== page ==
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Push Ups and Longevity

Recent Study is a Biomarker Reminder

Take a moment and read the recent New York Times article, How Many Push-Ups Can You Do? It May Be a Good Predictor of Heart Health. It appears that being able to perform well on a push up test is a better predictor of heart health than the traditional treadmill test.  The article postulates several reasons for the research results.  We only need to read the book Biomarkers for a thorough explanation.

In the book Drs. Evans and Rosenburg looked at the measurable “biomarkers” that keep humans healthy, independent, and fit over an entire life span.  They have determined the top four biomarkers are:

  1. Muscle Mass.  What percentage of your body is made of muscle.
  2. Strength.  Can you use that muscle to push, pull, lift and carry.
  3. Basal Metabolic Rate.  The number of calories your body expends at rest.
  4. Bodyfat Percentage.  What percentage of your body is composed of fat.

The authors named these top four biomarkers, the decisive tetrad.  They are the prerequisites to maintaining healthy numbers in all of the other essential biomarkers.

  1. Aerobic Capacity
  2. Blood Sugar Tolerance
  3. Cholesterol / HDL ratio
  4. Blood Pressure
  5. Bone Density
  6. Internal Body Temperature Regulation

Push up proficiency requires muscle mass, strength, and a minimal amount of extra load to lift in the form of bodyfat.  Those three traits are all a part of the decisive tetrad. To age well, stay durable–no injuries, and maintain control of all health parameters–we need to maintain or improve muscle mass / strength and not avoid extra bodyfat.  An ongoing program of strength training and nutritional discipline are the foremost components of fitness and health.

Now get on the floor and give me twenty.

View the article here.

Michael O’Hara PT, OCS, CSCS

That pain in your arm or hand could be coming from somewhere else.  Read Mike O’Hara’s article, Changing Locations to find out more.  Jeff Tirrell gives nutrition tips and Mike discusses the benefits of using an agility ladder.

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Stay independent longer by increasing your stair climbing capacity.  Mike O’Hara shows you how in his article, “Keep Climbing”.  Mike also discusses standing desks and the many benefits of standing while working.  Jeff Tirrell explains the effect of exercise on appetite.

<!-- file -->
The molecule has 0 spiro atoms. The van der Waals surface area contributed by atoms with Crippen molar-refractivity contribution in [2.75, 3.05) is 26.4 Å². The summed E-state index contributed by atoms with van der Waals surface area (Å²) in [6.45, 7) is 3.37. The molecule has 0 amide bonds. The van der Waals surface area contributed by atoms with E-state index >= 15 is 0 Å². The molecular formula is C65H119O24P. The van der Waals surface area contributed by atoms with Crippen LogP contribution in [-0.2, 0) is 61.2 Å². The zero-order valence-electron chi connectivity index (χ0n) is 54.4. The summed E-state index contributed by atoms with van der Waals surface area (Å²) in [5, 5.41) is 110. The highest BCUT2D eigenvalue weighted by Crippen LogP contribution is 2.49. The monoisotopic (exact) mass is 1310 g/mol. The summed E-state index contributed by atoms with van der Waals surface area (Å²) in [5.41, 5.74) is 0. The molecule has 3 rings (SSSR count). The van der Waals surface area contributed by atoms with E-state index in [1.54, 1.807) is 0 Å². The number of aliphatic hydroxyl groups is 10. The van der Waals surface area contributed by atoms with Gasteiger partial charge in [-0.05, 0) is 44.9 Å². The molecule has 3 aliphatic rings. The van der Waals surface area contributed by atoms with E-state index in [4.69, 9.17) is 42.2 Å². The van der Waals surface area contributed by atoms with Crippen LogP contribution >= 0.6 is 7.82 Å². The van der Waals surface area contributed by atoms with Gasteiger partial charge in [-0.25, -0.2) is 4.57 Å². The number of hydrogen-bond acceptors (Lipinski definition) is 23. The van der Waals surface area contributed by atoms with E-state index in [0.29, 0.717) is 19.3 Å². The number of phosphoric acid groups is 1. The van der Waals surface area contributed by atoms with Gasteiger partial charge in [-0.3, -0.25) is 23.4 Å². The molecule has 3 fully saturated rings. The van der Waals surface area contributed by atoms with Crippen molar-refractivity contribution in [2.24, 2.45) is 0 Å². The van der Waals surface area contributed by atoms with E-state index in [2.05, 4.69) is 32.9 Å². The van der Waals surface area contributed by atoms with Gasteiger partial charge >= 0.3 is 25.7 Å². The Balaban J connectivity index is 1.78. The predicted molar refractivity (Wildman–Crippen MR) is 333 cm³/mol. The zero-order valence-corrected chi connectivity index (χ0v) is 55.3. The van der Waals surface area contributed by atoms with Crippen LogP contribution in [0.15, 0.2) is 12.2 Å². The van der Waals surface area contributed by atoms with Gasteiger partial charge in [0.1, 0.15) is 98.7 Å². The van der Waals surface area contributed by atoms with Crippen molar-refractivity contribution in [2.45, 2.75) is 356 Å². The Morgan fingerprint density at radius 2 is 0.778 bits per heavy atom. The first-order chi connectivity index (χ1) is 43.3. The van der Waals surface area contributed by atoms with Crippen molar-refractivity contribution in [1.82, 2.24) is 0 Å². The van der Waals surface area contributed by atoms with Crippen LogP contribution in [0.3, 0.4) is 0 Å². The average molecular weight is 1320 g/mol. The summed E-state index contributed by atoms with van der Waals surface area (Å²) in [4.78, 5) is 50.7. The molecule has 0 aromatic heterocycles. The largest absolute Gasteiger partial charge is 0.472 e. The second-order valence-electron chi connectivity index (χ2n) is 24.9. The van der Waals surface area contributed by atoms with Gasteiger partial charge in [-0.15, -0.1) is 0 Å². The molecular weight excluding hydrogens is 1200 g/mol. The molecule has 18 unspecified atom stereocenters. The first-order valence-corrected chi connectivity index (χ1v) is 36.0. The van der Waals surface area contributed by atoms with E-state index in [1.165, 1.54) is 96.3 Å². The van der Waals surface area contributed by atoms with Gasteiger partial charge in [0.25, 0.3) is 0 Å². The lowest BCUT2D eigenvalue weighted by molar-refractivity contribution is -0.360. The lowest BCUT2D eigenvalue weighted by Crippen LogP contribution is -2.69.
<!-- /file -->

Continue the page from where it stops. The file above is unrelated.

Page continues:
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Our June issue brings information on preventing neck pain by strengthening your neck.  Mike O’Hara describes and demonstrates in a video exercises that will help strengthen the muscles of your neck.  In another article, Mike tells how grip strength can be a predictor of early death in some patients.  Be sure to read Jeff Tirrell’s article on performance based training.

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In our May issue, Mike O’Hara discusses the importance of walking.  If you have pain or difficulty with walking, there are things that help.  Mike demonstrates some exercises to get you ready.  Be sure to read Jeff Tirrell’s article on squatting, and read about Afterburn–a new class at Fenton Fitness that uses heart rate monitors while training.

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Intensity Know How

Exercise Intensity Is a Mystery For Most Fitness Clients

Cheryl trained in the gym three days a week and went to yoga class twice a week.  At the gym she used the elliptical machine for thirty minutes and did the “ab circuit”.  The yoga classes lasted an hour and she was always very tired after a session.  Despite six months of this program, she had not lost any fat and her blood pressure remained elevated.  After recovering from a heel pain problem, Cheryl began training at Fenton Fitness.  After her first session, it was evident what was stopping Cheryl from reaching her goals.  She had no idea what constitutes effective exercise intensity.

Cheryl’s problem is not an uncommon one.  Many fitness participants overestimate how hard they are exercising.  What they perceive as a moderate or intense work level is actually a low exertion level.  As the body accommodates to the same exercise stress repeated day after day, the intensity level falls even further.  A recent article by Gretchen Reynolds in the June 12, 2014 issue of the New York Times discusses a recent study on the overestimation of exercise intensity.

Many fitness clients and rehab patients are not comfortable with being uncomfortable.  They stop an exercise activity well before they reach a level that will produce a training effect.  They require guidance and reassurance that the feelings they get when heart rate and body heat elevate are normal and necessary.  Heart rate monitors are often the solution for these clients.  Gradually introducing ten second intervals of exercise at 70% of age adjusted maximums on a bike or treadmill followed by a fifty second recovery will get the client accustomed to the feeling of more intense exercise.  Having the client wear a heart rate monitor while walking and monitoring sensation while making an effort to push up the rate with faster paces and uphill walks is effective.

Cheryl felt lightheaded and short of breath during her first five exercise sessions but, after using a heart rate monitor and becoming accustomed to the intensity of each session, she started feeling better.  Four months later, she was able to stop taking one of her blood pressure medications, and she had lost eight pounds.  Cheryl now knows what mild, moderate, and intense exercise sessions feel like and no longer uses her heart rate monitor.

To view the New York Times article, click the link: http://well.blogs.nytimes.com/2014/06/11/judging-badly-how-hard-we-exercise/

Michael O’Hara, P.T., OCS, CSCS

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